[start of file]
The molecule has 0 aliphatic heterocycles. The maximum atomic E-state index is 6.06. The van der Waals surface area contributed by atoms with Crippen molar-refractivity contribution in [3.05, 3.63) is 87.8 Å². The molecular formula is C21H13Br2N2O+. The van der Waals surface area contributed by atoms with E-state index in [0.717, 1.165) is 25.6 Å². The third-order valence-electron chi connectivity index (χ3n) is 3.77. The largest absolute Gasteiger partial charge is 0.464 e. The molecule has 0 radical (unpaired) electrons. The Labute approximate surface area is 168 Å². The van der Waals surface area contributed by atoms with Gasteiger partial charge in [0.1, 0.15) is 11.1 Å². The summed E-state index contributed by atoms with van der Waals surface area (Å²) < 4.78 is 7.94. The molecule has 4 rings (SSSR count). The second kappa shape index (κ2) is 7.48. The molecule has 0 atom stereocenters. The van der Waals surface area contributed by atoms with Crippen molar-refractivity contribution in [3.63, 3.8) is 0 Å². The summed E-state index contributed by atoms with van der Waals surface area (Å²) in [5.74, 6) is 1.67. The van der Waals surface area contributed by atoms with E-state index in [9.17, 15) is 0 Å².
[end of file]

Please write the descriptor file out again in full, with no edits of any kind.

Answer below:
The molecule has 0 aliphatic heterocycles. The maximum atomic E-state index is 6.06. The van der Waals surface area contributed by atoms with Crippen molar-refractivity contribution in [3.05, 3.63) is 87.8 Å². The molecular formula is C21H13Br2N2O+. The van der Waals surface area contributed by atoms with E-state index in [0.717, 1.165) is 25.6 Å². The third-order valence-electron chi connectivity index (χ3n) is 3.77. The largest absolute Gasteiger partial charge is 0.464 e. The molecule has 0 radical (unpaired) electrons. The Labute approximate surface area is 168 Å². The van der Waals surface area contributed by atoms with Gasteiger partial charge in [0.1, 0.15) is 11.1 Å². The summed E-state index contributed by atoms with van der Waals surface area (Å²) < 4.78 is 7.94. The molecule has 4 rings (SSSR count). The second kappa shape index (κ2) is 7.48. The molecule has 0 atom stereocenters. The van der Waals surface area contributed by atoms with Crippen molar-refractivity contribution in [3.63, 3.8) is 0 Å². The summed E-state index contributed by atoms with van der Waals surface area (Å²) in [5.74, 6) is 1.67. The van der Waals surface area contributed by atoms with E-state index in [9.17, 15) is 0 Å².